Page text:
Wednesday, November 28, 2012

Archway Publishing: Simon & Schuster Adds a Self-Publishing Division

Posted by Victoria Strauss for Writer Beware

Well, it's happened again. Another traditional publisher has added a pay-to-play "division."

Yesterday, venerable trade publisher (and one of the Big 5) Simon & Schuster announced the launch of Archway Publishing, a self-publishing services provider.
"Through Archway Publishing, Simon & Schuster is pleased to be part of the rapidly expanding self-publishing segment of our industry," said Carolyn Reidy, president and CEO of Simon & Schuster. "Self-publishing has become a viable and popular route to publication for many authors, and increasingly a source of content for traditional publishers, including Simon & Schuster. We're excited that we'll be able to help more authors find their own path to publication and at the same time create a more direct connection to those self-published authors ready to make the leap to traditional publishing."
Like the other self-publishing divisions of trade publishers (LifeWay's Cross Books, Thomas Nelson's West Bow Press, Harlequin's Dell'Arte Press [which, unlike other ventures of this sort, produced a furore upon its introduction and had to change its name], Hay House's Balboa Press, and Writer's Digest's Abbott Press), Archway Publishing is outsourced to Author Solutions Inc. S&S is the biggest fish ASI has landed so far.

S&S seems to be hoping to differentiate Archway by presenting it as a "premium" service. According to the Archway (God, I have to stop thinking about those cookies) Free Publishing Guide--which you can't access without giving Archway your name, email, and phone number, even though it's present on the website behind a hidden URL--the familiar ASI basics are joined by such "unique" extras as inclusion in Edelweiss (a national bookseller catalog), a Speaker's Bureau, an author reception at BEA (cue eyeroll), and various video services (some of which are already available from ASI a la carte).

There's also a concierge service, where you work with just one person to coordinate all aspects of publication. Unlike the other extras, this doesn't appear to be included in any of the packages; nor could I find an a la carte price. Instead, Archway invites authors to call to learn more. Hmmm.   

As you might expect, with premium services go premium prices. Even by the standards of ASI--which is generally pricier than similar self-publishing service providers--the cost of Archway's packages is eye-popping. For fiction and nonfiction, prices start at $2,000 and rise to $15,000. Children's books are slightly more economical, beginning at $1,500 and topping out at $8,500. For the business package, you can't get in the door for less than $2,200, and if you go for the whole shebang you'll be on the hook for a cool $25Gs.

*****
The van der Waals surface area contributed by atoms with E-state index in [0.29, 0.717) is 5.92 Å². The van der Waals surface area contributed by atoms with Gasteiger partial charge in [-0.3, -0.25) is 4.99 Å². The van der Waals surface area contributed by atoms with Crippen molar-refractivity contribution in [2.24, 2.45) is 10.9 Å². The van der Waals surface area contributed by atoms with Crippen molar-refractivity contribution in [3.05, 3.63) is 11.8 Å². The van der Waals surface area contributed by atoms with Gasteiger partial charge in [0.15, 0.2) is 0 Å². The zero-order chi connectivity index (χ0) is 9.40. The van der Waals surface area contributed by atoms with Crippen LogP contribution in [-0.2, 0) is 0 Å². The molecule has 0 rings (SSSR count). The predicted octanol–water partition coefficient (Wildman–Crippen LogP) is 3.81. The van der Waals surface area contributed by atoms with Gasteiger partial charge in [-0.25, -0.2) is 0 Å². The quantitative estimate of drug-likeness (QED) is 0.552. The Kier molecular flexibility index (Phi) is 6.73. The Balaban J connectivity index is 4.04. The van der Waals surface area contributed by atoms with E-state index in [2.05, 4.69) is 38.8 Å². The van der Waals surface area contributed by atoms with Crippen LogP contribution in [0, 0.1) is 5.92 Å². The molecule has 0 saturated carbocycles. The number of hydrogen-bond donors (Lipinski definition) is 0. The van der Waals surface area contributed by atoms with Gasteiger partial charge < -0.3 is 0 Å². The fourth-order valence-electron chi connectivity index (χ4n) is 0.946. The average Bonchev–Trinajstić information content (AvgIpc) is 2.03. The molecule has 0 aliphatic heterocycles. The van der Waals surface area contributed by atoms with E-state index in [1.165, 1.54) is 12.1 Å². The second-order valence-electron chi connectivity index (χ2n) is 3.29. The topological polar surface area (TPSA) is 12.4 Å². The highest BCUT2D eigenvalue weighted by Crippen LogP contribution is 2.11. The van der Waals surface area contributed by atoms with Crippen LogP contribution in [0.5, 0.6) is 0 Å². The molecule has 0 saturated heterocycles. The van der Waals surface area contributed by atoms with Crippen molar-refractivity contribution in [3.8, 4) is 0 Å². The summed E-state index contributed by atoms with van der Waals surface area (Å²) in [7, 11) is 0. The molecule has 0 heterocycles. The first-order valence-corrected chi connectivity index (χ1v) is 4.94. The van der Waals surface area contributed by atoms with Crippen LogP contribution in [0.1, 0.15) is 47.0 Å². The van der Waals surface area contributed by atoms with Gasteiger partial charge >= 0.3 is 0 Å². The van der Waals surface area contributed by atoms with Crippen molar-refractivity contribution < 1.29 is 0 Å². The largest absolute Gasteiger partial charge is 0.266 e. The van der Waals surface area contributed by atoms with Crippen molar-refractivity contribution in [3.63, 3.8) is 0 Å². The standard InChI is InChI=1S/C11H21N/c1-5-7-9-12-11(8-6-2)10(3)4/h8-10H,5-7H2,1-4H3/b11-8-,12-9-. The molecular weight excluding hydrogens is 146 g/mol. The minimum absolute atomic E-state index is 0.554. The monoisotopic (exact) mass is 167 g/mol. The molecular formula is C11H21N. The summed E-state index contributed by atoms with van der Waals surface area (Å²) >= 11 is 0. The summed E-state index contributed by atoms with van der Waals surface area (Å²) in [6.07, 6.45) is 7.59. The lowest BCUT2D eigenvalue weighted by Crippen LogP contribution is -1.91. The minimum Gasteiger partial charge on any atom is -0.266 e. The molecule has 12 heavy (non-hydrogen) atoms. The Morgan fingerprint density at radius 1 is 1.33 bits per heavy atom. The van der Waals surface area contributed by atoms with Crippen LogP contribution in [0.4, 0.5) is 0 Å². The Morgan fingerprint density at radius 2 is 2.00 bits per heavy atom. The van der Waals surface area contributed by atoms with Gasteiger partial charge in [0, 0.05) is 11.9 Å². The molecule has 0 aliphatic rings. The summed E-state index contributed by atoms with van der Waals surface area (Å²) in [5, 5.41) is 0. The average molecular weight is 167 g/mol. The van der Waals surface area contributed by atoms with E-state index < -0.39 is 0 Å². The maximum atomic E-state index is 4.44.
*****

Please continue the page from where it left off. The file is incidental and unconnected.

Plus, as with all the ASI "brands," there's a whole range of additional--and often highly dubious--"marketing" services you can drop big bucks on.

Archway Publishing has the S&S name in its logo. However, unlike West Bow Press, which prominently touts its connection with Thomas Nelson--or Dell'Arte Press, which doesn't mention Harlequin at all, anywhere--Archway is at some pains to make clear that while S&S has provided "guidance," it's ASI that's running the show. There's still the carrot, though.
Additionally, [ASI] will alert Simon & Schuster to Archway Publishing titles that perform well in the market. Simon & Schuster is always on the lookout for fresh, new voices and they recognize a wealth of talent in Archway authors.
Um, yeah. But that's not actually what Archway Publishing--or any of the pay-to-play subsidiaries of traditional publishers--is all about. What it's about is the money--publishers' desire to cash in on the boom in self-publishing services, and capture a piece of a lucrative revenue stream.

How lucrative, though? The action in self-publishing right now is in the ebook realm, where publishing services are available free. Beside Smashwords, Amazon's KDP program, PubIt! from Nook, etc., expensive POD-centric ASI-style services seem clunky and old-fashioned. Why invest in a costly publishing package when you can ebook for nothing on Smashwords, POD for nothing on CreateSpace, find reasonably-priced cover design services on DeviantArt, and so on?